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Authors: Sasha J. Kweskin, Larry W. Shive
Abstract: RCA clean has evolved since 1965 [1]. Typically used before critical thermal steps, depositions/etches, or after strip operations, these solutions are robust and reliable. Stringent semiconductor demands of shrinking feature size, increased contamination sensitivity and cost pressure have led to cleaning projects that improve performance and reduce chemical usage. One of the sources of contamination is the process chemicals themselves, where wafers are exposed to chemicals for etching or cleaning. Concerns over contamination are compounded in wet benches where chemical baths are re-circulated for periods up to 24 hours. Metal impurities can arise from insufficiently pure chemicals or water, tanks, carriers, plumbing components, chemical containers, incoming wafers and handling equipment. Strict chemical, DIW and material specifications as well as dilute chemistry and reduced temperature have benefited the industry as a whole. Trends such as lower temperature/concentration SC1, and higher temperature/concentration SC2 have reached a point of diminishing returns for metal contamination reduction. In the same way, chemical and water purity are well below detection, so improvements are difficult to quantify.[2]
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Authors: Philippe Garnier, Nathalie Drogue, Romain Duru
Abstract: Metal contamination impact on transistors’ degradation has been widely studied. Nonetheless, most of the work has been performed on blanket wafers, or based on punctual yield crisis during the integrated circuits’ manufacturing. This paper proposes a comparison of the contamination and metals removal efficiency between blanket wafers and inside deep silicon trenches.
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Authors: Francesca Milanesi, Silvio Vendrame, Enrica Ravizza, Simona Spadoni, Francesco Pipia, Luisito Livellara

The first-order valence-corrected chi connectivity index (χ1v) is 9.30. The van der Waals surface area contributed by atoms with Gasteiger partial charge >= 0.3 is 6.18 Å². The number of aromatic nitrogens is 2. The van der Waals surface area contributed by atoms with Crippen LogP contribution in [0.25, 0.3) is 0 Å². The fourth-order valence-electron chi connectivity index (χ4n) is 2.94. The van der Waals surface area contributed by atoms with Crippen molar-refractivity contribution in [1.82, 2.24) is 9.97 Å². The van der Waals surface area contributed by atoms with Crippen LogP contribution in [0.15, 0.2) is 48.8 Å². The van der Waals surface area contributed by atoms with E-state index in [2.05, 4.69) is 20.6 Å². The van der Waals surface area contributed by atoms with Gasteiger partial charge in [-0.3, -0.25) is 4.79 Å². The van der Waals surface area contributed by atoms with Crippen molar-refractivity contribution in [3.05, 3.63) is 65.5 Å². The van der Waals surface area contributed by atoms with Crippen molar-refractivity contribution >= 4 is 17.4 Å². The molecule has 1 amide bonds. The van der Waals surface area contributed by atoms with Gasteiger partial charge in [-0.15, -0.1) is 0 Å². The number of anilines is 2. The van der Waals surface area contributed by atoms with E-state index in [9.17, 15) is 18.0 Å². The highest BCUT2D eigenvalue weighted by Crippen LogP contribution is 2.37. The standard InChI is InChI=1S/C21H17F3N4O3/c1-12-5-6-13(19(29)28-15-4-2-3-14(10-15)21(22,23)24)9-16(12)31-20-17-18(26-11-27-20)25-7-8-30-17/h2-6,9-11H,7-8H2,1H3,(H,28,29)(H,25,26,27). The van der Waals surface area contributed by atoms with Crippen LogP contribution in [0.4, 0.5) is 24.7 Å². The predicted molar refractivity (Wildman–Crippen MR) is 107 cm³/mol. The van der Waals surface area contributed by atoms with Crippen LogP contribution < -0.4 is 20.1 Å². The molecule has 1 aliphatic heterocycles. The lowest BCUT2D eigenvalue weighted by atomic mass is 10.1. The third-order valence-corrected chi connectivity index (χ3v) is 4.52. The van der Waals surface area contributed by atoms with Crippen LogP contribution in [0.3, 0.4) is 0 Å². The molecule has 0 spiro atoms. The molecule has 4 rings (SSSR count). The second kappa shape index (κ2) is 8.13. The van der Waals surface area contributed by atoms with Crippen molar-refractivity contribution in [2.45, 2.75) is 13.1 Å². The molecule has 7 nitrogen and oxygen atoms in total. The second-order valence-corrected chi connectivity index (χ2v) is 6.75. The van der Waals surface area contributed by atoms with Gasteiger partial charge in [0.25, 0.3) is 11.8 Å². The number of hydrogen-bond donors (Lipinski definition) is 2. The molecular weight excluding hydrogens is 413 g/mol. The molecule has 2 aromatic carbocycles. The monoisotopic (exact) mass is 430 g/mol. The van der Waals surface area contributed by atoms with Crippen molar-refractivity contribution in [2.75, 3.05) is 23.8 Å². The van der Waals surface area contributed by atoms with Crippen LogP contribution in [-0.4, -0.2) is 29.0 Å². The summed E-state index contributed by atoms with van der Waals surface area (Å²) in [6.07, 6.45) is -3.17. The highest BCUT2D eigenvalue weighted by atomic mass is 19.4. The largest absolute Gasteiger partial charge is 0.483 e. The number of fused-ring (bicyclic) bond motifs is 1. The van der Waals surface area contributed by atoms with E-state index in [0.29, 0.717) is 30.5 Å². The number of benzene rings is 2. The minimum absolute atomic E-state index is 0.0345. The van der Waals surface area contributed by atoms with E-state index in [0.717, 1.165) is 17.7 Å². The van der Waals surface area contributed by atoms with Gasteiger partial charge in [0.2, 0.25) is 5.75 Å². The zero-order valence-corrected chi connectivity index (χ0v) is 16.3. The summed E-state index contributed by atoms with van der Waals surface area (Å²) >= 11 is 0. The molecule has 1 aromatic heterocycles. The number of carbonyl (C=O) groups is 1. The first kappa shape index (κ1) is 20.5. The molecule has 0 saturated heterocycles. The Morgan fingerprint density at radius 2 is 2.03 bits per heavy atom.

Abstract: In a typical Power Device on the 0.16μm node, the isolation module is one of the most critical steps. The trench to be filled in those devices is rather deep and needs a considerable amount of a suitable dielectric material. The choice of dielectric in the present paper is falling on the SubAtmosphericUndopedSilicaGlass (SAUSG oxide) [1].
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Authors: M. Fryda, Th. Mathée, John Oshinowo, D.H. Baek, H. J. Förster, G. Heinze
Abstract: The definition of sub-20 nm electronic devices for the newest generation of smart phones, computer and automotive is calling for very innovative FEOL wet chemical cleans. The electronic properties are very sensitive, in respect of the surface morphology on a Si-wafer. Most of the modern wet cleans are based on the RCA-clean [1]. Innovative cleans, like for example the IMEC-clean [2] and modified RCA clean were developed, using ozone-DIW mixture (O3-DIW), in order to improve the cleaning performance [3], [4]. Since several years electrolyzed water (EW) is used in semiconductor manufacturing [5]. An electrochemical reaction is induced by an electrode and a small amount of ammonia hydroxide (NH4OH) or ammonia sulfate and DIW [7].